My goodness it’s fun bludgeoning people to death. I know I’ve written scathingly in the past about so-called ultraviolent video games, but that’s before I discovered Postal 2 and began to appreciate the nihilistic abandon of chasing a fat bird down the street, tasing her from behind and then lopping off her head with a shovel. Mea maxima culpa.
Business Insider‘s James Cook has an admirably even-handed report this morning with the details of the latest hoo-hah: you can now have first-person sex with prostitutes in Grand Theft Auto V, before—you guessed it—killing them to get your money back. In the past, your modesty was protected by a car door and the camera angle, but now players have full control over how they see the sex. And the murder afterwards.
I know what you’re thinking. Isn’t this all a bit sick? Isn’t there something a bit… wrong with men and women who sit at home acting out violent fantasies? As I say, I used to think so too. But the research says there’s absolutely no evidence that violence in games, or depictions of sexy women, make players any more violent, or misogynistic, in real life.
In fact, at least one university professor, Matthew Grizzard at the University at Buffalo, believes that video games make players more ethical, by increasing their sensitivity to, and awareness of, moral issues. “Violent video-game play may actually lead to increased moral sensitivity,” says Grizzard. “This may, as it does in real life, provoke players to engage in voluntary behavior that benefits others.”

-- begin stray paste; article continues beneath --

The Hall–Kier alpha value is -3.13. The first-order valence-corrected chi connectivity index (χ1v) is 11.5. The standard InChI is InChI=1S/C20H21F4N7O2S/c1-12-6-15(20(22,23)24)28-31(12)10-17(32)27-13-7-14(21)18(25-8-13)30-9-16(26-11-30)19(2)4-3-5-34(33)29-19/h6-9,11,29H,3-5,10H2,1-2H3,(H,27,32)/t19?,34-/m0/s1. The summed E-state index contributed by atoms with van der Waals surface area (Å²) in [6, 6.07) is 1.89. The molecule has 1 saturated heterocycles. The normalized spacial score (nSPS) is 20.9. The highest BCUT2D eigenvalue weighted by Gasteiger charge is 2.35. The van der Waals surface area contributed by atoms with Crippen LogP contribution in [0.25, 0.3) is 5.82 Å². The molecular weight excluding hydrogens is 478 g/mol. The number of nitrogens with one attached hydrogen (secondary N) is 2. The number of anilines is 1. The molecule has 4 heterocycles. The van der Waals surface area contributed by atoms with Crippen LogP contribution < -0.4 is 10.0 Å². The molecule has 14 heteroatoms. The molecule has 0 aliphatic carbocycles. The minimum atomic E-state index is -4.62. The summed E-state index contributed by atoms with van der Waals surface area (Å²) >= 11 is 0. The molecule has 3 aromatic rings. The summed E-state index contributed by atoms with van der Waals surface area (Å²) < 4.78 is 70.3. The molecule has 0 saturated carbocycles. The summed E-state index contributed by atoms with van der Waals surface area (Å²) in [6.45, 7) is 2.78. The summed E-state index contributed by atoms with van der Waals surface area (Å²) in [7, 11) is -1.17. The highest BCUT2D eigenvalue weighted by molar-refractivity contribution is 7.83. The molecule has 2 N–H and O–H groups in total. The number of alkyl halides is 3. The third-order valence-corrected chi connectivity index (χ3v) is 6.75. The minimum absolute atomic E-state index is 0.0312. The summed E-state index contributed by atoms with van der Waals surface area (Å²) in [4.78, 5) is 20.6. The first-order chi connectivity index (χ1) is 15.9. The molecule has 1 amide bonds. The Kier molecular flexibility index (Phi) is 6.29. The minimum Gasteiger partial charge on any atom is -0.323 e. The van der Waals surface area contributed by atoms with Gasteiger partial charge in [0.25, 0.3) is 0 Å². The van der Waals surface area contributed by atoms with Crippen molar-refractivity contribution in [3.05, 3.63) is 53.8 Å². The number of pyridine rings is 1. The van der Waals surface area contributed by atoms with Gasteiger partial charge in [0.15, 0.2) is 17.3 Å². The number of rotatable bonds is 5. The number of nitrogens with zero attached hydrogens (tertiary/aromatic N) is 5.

He continues: “Our findings suggest that emotional experiences evoked by media exposure can increase the intuitive foundations upon which human beings make moral judgments. This is particularly relevant for video-game play, where habitual engagement with that media is the norm for a small, but considerably important group of users.”
That certainly rings true when you consider the delicate moral sensibilities of the GamerGate movement, which, although unfairly painted by prudes and the offence brigade as a misogynistic movement, is principally concerned with the disproportionate airtime pseudo-academic feminist critics are awarded by the lazy, morally compromised games press, which mainly consists of spoilt West Coast brats having tantrums about perceived sexism.
GamerGate supporters are genuinely appalled by ethical failures in journalism. And, although I haven’t done a straw poll, I’d be willing to bet their views on murder and rape aren’t that positive either—perhaps because they, far better than the games journalists and games critics who, when all’s said and done, don’t really like video games all that much, understand the difference between the real and virtual worlds. That’s why I can’t get too upset about all this ho-slaying, theft, murder and other general depravity.
And, you know, the sort of people who get upset about these games are the sort of people who, frankly, deserve to be permanently pissed off. The family values moral panic brigade and the feminist outrage factory on Twitter are, although they wouldn’t like the comparison, basically the same kinds of people. And they’re both wrong: wrong about the research, wrong about the societal effect of these video games, and definitely very wrong to want to censor them.
So carry on shagging, slugging and slaughtering whores, GTA fans. If for no other reason than the fact it makes the right people furious. Because—I don’t mind admitting it—sending those frothing, censorious bores into apoplectic fits of rage is one of the most rewarding games on the internet.